Over the past decade, board games have become increasingly popular as a method to marry educational content with play. To teach complex scientific concepts and to highlight the many careers in STEM (science, technology, engineering, and mathematics) that students can pursue, Claire Murray (left), Mark Basham (center), Matthew Dunstan (right), and their colleagues designed an educational board game, primarily for secondary school students. The board is based on the floor plan at the Diamond Light Source, the UK’s national synchrotron facility, where Murray and Basham work as research scientists. Dunstan is a chemistry postdoc at the University of Cambridge and designs board games in his spare time.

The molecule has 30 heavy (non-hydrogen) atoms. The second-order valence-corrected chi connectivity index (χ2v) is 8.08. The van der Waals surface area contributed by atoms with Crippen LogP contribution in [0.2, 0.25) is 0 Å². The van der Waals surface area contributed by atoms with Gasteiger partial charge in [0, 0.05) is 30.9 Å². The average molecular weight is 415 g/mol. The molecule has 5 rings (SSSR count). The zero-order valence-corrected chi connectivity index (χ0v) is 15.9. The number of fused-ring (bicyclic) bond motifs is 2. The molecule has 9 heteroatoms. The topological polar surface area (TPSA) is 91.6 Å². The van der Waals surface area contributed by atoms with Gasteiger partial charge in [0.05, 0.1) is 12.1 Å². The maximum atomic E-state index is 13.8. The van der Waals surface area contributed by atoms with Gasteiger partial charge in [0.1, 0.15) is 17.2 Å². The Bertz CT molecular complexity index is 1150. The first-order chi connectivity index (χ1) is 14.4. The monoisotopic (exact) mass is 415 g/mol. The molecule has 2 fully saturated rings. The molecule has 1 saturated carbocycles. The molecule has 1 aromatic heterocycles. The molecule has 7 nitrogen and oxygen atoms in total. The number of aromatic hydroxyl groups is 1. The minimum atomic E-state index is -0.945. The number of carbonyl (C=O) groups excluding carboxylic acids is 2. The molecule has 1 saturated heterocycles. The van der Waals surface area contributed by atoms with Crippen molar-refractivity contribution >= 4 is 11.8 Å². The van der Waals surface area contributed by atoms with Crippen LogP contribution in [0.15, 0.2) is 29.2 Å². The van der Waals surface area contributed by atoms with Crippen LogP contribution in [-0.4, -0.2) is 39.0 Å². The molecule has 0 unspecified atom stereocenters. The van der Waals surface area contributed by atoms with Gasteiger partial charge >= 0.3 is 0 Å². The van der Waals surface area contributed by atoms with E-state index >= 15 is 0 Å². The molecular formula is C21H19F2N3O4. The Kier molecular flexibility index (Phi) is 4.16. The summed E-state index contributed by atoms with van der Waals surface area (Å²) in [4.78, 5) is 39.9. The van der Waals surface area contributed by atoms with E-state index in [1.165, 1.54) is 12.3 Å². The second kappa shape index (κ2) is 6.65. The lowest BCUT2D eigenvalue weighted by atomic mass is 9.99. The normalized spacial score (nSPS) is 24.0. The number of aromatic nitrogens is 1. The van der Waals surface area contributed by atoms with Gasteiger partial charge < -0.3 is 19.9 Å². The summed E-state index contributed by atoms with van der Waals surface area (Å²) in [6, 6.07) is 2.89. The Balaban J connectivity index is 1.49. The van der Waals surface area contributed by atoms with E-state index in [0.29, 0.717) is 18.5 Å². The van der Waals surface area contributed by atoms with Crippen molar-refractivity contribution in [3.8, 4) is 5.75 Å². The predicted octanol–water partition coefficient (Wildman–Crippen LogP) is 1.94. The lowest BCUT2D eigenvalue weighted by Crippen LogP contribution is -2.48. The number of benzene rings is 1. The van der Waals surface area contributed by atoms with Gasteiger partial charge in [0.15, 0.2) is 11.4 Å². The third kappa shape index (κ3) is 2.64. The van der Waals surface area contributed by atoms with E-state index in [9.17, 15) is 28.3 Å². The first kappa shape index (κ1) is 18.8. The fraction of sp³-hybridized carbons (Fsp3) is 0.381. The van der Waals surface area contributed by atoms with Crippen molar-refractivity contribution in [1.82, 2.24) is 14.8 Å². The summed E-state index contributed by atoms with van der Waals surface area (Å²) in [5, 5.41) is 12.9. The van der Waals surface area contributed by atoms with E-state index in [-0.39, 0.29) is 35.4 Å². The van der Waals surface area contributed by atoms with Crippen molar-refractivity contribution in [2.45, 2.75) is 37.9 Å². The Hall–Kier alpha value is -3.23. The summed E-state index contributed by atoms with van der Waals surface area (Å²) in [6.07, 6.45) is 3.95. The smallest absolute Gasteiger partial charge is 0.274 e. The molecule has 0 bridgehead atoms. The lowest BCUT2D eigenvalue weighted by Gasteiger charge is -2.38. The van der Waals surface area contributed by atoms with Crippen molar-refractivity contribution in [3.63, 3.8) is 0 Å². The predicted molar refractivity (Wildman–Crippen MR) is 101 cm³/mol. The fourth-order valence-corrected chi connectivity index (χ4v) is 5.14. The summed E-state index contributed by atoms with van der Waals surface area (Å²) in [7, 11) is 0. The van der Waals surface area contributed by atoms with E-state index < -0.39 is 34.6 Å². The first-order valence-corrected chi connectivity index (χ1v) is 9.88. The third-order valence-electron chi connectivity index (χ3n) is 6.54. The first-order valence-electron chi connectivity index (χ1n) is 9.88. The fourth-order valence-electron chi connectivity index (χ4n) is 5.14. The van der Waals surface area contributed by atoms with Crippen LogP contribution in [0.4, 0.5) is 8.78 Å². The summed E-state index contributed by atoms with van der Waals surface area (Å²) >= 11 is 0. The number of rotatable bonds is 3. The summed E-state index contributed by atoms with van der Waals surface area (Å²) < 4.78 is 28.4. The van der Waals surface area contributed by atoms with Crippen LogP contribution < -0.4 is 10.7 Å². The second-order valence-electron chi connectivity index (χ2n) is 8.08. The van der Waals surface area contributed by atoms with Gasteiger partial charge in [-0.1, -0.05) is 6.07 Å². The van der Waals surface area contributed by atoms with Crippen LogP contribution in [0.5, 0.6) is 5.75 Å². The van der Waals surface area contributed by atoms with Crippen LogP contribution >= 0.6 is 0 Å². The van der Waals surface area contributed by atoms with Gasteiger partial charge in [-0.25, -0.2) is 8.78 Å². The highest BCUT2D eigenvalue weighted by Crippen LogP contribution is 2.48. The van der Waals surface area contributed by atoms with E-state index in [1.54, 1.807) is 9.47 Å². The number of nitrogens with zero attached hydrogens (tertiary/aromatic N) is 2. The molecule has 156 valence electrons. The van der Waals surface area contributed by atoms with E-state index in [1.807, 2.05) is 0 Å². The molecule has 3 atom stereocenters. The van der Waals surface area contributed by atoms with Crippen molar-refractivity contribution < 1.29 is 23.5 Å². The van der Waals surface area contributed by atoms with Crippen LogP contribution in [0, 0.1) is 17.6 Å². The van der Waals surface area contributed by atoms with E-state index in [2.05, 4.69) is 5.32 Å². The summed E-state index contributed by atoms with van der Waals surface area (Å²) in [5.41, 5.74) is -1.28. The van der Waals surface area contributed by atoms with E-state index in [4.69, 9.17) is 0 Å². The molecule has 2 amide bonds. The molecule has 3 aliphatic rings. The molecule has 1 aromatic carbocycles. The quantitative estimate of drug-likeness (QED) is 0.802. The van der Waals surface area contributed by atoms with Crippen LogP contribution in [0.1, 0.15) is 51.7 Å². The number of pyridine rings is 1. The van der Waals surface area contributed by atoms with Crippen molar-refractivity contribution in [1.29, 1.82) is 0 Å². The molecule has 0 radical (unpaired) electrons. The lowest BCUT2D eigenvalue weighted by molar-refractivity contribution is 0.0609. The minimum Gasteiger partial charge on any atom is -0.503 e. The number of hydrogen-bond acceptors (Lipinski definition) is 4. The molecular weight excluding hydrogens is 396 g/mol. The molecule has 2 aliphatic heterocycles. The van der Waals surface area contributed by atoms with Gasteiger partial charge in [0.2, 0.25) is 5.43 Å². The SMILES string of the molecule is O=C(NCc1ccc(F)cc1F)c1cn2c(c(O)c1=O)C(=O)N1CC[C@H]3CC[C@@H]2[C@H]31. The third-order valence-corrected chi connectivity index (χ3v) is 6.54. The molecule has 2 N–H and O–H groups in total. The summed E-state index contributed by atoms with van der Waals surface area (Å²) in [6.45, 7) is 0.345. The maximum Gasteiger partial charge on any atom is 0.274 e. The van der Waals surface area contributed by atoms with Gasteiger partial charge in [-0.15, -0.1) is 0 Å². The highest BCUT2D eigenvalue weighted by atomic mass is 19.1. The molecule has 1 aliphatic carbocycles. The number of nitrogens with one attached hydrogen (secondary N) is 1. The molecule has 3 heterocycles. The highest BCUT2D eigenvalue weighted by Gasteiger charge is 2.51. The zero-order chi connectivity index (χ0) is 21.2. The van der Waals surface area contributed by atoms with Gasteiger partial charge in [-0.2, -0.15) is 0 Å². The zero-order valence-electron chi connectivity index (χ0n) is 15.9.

To win, players—in the role of scientists—must complete projects, which they do by moving from one beamline to another and conducting experiments. The various cards that players draw affect the success of experiments, and players who work together can gain advantages over their...

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